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Safal Niveshak Stream – September 28, 2016

Some interesting stuff that would be worth your time today …

Investing/Stock Market

  • Shareholder value can’t be pursued. Like happiness, it must ensue, argues Roger L. Martin in his article in HBR

    …pursuit of shareholder value maximization does a crummy job of maximizing shareholder value. The reason is that it cannot be pursued directly. Shareholder value only grows when other things – like making customers happy, creating a create environment for employees, being a great corporate citizen – happen. As Aristotle once opined: if you seek happiness, you probably won’t end up happy; but if you seek to lead a worthy life, you are likely to end up happy. Shareholder value and happiness are counterproductive to pursue directly; rather they will happen when other things are pursued.

  • When to fire your financial adviser

    ..unlike the pizza with everything on it, a portfolio with everything on it is just expensive without giving you a return kicker…Ask for the details of what is sold and what is bought from your adviser. If you see funds being recommended for a ‘sell’ within 2 years of being put on the buy list, ask why. There could be a genuine reason—such as a fund house sale or the exit of a star fund manager —but it could be that the guy is churning you; maybe to win a junket his fund house is offering.


  • John Medina’s Brain Rules for Baby is a must read for every parent. And even if you aren’t a parent, you’ll find quite a few remarkable insights in it. John uses Evolution, the big idea from the field of Biology, to explain why human beings have relatively shorter gestation period for their unborn offspring and a pretty long period of dependent childhood. He writes –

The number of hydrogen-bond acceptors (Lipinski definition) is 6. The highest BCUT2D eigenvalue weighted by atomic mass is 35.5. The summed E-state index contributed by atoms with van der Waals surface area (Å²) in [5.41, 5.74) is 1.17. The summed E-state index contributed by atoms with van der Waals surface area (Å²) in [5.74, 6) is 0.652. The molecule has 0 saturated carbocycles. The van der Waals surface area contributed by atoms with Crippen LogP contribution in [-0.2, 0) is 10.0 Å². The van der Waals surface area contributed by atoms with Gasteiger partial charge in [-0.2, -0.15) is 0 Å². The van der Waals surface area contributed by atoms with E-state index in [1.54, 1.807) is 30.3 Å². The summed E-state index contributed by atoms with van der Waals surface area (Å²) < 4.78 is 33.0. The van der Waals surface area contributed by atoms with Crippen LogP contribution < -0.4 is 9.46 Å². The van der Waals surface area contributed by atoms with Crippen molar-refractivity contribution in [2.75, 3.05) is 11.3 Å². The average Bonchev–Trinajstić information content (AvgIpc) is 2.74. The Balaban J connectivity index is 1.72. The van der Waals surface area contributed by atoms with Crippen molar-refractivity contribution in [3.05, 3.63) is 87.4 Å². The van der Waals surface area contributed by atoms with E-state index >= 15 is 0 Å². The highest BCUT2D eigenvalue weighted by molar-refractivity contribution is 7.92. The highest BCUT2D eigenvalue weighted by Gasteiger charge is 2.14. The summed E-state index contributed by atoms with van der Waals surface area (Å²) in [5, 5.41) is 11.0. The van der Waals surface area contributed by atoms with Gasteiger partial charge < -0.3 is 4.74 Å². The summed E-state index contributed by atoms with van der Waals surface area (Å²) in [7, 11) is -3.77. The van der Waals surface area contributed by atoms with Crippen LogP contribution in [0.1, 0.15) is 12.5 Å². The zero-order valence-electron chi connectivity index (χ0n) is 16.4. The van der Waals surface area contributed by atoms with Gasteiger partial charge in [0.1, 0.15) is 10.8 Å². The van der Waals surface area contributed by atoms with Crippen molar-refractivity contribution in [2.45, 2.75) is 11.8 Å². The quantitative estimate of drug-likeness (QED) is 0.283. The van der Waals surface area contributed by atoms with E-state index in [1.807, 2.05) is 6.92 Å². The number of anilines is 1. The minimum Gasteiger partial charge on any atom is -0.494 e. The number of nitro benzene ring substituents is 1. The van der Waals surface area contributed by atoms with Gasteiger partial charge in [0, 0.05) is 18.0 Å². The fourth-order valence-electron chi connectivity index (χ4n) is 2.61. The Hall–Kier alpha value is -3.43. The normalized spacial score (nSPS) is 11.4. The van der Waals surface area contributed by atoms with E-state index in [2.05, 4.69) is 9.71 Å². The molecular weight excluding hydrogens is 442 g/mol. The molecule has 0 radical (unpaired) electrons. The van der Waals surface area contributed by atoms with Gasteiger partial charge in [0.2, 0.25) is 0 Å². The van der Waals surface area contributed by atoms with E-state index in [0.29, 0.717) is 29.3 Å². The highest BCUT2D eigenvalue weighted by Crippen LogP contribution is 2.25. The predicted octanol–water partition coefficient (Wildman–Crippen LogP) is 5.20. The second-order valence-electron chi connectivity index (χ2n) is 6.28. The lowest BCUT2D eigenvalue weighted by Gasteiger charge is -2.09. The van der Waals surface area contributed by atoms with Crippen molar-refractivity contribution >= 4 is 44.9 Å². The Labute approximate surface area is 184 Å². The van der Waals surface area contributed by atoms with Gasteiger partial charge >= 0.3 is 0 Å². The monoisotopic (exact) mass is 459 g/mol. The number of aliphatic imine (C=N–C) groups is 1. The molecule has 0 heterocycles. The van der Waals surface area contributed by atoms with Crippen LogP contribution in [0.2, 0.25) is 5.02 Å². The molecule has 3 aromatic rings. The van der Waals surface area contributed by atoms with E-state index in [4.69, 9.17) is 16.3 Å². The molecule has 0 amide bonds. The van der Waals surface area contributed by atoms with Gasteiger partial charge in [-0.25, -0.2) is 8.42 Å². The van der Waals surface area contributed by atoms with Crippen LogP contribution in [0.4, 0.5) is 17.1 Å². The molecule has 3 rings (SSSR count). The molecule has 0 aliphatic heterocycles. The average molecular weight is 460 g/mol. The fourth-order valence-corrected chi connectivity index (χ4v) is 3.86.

It’s a question that bothers many evolutionary scientists: How come it takes so long to raise a human child? Aside from perhaps a whale or two, we have the longest childhood on the planet. Where did this decades-long sojourn come from, and why don’t other animals have to endure what we go through?

    Blame our big, fat, overweight, gold-plated, nothing-else-like-it brains. We evolved to have larger brains with higher IQs, which allowed us to move from leopard food to Masters of the Universe in 10 million very short years. We gained those brains through the energy savings of walking on two legs instead of four. But attaining the balance necessary to walk upright required the narrowing of the Homo sapiens pelvic canal. For females, that meant one thing: excruciatingly painful, often fatal births. An arms race quickly developed, evolutionary biologists theorized, between the width of the birth canal and the size of the brain. If the baby’s head were too small, the baby would die (without extraordinary and immediate medical intervention, premature infants won’t last five minutes). If the baby’s head were too big, the mother would die. The solution? Give birth to babies before their skulls become too big to kill mom. The consequence? Bringing kids into the world before their brains are fully developed. The result? Parenthood.

    Because the bun is forced to come out of the oven before it is done, the child needs instruction from veteran brains for years. Clearly, childhood is a vulnerable time. More than a decade passes between the birth of a baby and its ability to reproduce—an eternity compared with other species. This gap shows not only the depth of the brain’s developmental immaturity but also the evolutionary need for unflinchingly attentive parenting.